As part of being complicit – not only the producer, but also the product of various discourses – schools often facilitate a certain role for students. Linked to gender different roles are expected, and from a girls’ point of view I can mention lower expectations in sports, but higher expectations in intelligence. This is often taken for granted and direct boys and girls into particular discourses. By aiming into educational discourses such as gender, this essay, based on reflections in theory, will discuss that boys and girls learn differently and the importance for educators to have knowledge about that.
According to Churchill et al. (2011) a discourse is a structured body of ideas that is often taken for granted as authoritative knowledge; or “the normal”. In other words, discourses are assumptions we take for granted that underpin our way of thinking of and seeing things. As teachers we sometimes neglect to question some of these discourses. Equality despite differences is an important issue, and for knowing how to teach boys and girls both fairly and with justice, we need to consider how and why they are different.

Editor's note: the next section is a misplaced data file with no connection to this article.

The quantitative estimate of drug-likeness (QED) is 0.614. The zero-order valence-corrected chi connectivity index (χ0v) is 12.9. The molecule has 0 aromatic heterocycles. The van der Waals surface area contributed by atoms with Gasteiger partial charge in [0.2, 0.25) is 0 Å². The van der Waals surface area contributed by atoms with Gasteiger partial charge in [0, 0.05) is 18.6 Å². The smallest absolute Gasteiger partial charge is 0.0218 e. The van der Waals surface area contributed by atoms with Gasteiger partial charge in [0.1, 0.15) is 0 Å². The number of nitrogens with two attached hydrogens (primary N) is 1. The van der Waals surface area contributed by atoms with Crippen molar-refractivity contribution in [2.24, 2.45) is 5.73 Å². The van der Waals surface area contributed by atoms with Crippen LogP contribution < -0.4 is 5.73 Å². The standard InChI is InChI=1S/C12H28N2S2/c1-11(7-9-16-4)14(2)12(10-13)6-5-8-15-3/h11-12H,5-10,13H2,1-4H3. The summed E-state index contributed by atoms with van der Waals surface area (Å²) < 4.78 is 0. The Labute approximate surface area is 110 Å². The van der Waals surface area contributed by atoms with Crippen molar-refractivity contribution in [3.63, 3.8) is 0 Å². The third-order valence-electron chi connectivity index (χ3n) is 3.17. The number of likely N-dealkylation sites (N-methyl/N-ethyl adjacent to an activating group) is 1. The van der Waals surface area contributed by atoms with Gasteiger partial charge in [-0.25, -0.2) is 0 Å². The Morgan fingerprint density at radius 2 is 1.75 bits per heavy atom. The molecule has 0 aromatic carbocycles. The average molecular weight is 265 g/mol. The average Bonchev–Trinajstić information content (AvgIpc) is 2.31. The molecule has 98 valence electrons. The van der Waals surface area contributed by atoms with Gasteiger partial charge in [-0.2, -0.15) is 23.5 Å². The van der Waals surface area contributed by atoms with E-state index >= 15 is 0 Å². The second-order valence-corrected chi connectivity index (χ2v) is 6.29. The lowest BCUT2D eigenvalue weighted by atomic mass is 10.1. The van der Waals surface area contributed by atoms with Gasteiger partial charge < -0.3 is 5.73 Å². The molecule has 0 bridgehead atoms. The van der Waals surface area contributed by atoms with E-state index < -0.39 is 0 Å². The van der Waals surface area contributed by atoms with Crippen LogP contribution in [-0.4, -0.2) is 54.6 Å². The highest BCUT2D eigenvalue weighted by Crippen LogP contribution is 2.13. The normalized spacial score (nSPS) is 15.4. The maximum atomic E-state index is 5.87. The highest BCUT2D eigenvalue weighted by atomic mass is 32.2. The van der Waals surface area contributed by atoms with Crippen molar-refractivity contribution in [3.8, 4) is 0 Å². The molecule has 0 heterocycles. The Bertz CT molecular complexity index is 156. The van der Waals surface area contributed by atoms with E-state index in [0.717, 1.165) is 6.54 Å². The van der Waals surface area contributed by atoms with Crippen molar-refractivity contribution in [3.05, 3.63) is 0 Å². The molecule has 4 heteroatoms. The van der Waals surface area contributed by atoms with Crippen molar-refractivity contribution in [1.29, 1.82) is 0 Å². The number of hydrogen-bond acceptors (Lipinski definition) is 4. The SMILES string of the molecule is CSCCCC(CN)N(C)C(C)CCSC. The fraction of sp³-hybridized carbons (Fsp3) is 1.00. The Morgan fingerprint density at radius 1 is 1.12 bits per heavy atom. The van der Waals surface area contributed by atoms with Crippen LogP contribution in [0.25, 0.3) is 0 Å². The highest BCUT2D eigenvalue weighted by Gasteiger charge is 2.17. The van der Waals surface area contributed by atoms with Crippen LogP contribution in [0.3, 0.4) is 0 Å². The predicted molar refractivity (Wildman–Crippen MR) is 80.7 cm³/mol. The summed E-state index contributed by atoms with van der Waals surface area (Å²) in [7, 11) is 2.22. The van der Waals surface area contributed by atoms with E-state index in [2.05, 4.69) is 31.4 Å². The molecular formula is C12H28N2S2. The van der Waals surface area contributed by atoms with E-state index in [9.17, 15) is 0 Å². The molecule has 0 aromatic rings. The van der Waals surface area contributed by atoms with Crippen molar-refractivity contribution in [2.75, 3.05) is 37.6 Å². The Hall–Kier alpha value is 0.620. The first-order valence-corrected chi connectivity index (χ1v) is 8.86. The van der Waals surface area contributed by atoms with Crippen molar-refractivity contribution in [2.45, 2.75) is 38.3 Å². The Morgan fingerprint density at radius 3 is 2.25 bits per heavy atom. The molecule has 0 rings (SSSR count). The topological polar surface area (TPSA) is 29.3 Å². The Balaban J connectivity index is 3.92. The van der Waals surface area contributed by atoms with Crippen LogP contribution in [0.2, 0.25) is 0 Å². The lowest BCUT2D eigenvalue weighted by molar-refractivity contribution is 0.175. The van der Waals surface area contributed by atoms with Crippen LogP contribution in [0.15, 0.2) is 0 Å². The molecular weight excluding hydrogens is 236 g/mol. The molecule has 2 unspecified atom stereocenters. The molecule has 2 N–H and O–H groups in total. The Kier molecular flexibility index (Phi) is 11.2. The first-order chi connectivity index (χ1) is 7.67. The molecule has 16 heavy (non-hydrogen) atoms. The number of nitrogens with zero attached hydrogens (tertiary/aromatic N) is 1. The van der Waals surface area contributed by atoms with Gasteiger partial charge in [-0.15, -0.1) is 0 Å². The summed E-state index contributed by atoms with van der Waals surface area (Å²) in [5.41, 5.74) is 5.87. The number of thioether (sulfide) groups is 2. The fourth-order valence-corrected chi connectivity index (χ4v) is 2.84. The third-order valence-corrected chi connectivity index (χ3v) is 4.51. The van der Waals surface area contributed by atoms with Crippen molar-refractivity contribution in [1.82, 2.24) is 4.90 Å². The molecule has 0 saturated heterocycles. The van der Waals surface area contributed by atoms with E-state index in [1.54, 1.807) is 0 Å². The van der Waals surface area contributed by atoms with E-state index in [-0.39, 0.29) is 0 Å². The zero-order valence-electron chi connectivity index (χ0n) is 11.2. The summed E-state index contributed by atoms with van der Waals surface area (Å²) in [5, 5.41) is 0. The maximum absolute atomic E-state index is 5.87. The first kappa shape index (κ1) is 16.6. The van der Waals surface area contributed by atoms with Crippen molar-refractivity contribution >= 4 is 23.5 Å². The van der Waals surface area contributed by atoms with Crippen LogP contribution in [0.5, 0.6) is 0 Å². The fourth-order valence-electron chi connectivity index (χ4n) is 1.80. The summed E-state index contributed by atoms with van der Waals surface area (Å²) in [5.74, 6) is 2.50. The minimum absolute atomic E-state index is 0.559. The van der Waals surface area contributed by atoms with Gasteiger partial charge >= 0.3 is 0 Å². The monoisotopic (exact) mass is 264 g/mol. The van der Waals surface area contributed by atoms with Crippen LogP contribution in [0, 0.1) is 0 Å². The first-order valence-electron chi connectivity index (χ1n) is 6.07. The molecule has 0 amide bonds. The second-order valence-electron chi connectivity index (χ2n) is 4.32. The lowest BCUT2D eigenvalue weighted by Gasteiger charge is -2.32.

Discourses change over time, and countless evidence tell us loud and clear that boys and girls are different. The brain obviously plays a big role in this, which – for the male and the female – neither develops at the same schedule, nor parallel in time (Nagel, 2008). That is nature`s way of explaining dissimilarities in both intelligence and behavior and should point us into a certain understanding of differences. Due to the lower level of serotonin in the male brain they are more likely to act impulsively, and because of the smaller hippocampus they are less equipped for memorizing. The earlier and faster maturing of the female brain`s frontal lobes is beneficial for their communication skills, and lower levels of testosterone makes girls less aggressive (Nagel, 2006).
Even though the levels vary individually, these evidences tell a lot about...